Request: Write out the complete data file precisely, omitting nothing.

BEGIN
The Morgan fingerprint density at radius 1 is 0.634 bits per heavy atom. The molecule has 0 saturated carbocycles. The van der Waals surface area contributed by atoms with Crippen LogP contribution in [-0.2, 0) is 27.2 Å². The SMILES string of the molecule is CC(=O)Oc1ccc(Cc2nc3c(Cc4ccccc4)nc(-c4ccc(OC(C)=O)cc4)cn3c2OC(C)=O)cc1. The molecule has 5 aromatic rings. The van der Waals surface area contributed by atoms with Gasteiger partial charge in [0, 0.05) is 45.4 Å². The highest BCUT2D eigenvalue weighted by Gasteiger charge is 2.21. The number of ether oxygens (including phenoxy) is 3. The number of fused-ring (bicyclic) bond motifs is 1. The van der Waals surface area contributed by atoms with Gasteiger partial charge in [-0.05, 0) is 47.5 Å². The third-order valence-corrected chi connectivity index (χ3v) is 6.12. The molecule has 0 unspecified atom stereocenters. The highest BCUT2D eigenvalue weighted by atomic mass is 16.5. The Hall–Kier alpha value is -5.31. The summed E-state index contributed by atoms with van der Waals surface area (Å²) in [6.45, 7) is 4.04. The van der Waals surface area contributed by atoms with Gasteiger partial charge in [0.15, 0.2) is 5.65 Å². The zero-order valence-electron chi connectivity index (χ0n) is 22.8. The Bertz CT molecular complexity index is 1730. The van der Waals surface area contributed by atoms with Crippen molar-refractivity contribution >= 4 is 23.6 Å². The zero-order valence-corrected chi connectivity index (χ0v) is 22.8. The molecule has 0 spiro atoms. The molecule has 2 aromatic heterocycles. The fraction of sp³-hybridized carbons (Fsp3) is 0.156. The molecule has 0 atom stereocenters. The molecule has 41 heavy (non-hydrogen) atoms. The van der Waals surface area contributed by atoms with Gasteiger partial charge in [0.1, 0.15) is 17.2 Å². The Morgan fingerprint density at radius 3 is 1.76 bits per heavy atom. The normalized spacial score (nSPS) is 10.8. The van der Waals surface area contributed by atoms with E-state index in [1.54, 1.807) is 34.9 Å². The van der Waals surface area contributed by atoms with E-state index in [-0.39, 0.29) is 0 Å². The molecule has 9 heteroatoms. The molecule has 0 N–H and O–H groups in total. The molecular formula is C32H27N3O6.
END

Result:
The Morgan fingerprint density at radius 1 is 0.634 bits per heavy atom. The molecule has 0 saturated carbocycles. The van der Waals surface area contributed by atoms with Crippen LogP contribution in [-0.2, 0) is 27.2 Å². The SMILES string of the molecule is CC(=O)Oc1ccc(Cc2nc3c(Cc4ccccc4)nc(-c4ccc(OC(C)=O)cc4)cn3c2OC(C)=O)cc1. The molecule has 5 aromatic rings. The van der Waals surface area contributed by atoms with Gasteiger partial charge in [0, 0.05) is 45.4 Å². The highest BCUT2D eigenvalue weighted by Gasteiger charge is 2.21. The number of ether oxygens (including phenoxy) is 3. The number of fused-ring (bicyclic) bond motifs is 1. The van der Waals surface area contributed by atoms with Gasteiger partial charge in [-0.05, 0) is 47.5 Å². The third-order valence-corrected chi connectivity index (χ3v) is 6.12. The molecule has 0 unspecified atom stereocenters. The highest BCUT2D eigenvalue weighted by atomic mass is 16.5. The Hall–Kier alpha value is -5.31. The summed E-state index contributed by atoms with van der Waals surface area (Å²) in [6.45, 7) is 4.04. The van der Waals surface area contributed by atoms with Gasteiger partial charge in [0.15, 0.2) is 5.65 Å². The zero-order valence-electron chi connectivity index (χ0n) is 22.8. The Bertz CT molecular complexity index is 1730. The van der Waals surface area contributed by atoms with Crippen molar-refractivity contribution >= 4 is 23.6 Å². The zero-order valence-corrected chi connectivity index (χ0v) is 22.8. The molecule has 0 spiro atoms. The molecule has 2 aromatic heterocycles. The fraction of sp³-hybridized carbons (Fsp3) is 0.156. The molecule has 0 atom stereocenters. The molecule has 41 heavy (non-hydrogen) atoms. The van der Waals surface area contributed by atoms with Gasteiger partial charge in [0.1, 0.15) is 17.2 Å². The Morgan fingerprint density at radius 3 is 1.76 bits per heavy atom. The normalized spacial score (nSPS) is 10.8. The van der Waals surface area contributed by atoms with E-state index in [1.54, 1.807) is 34.9 Å². The van der Waals surface area contributed by atoms with E-state index in [-0.39, 0.29) is 0 Å². The molecule has 9 heteroatoms. The molecule has 0 N–H and O–H groups in total. The molecular formula is C32H27N3O6.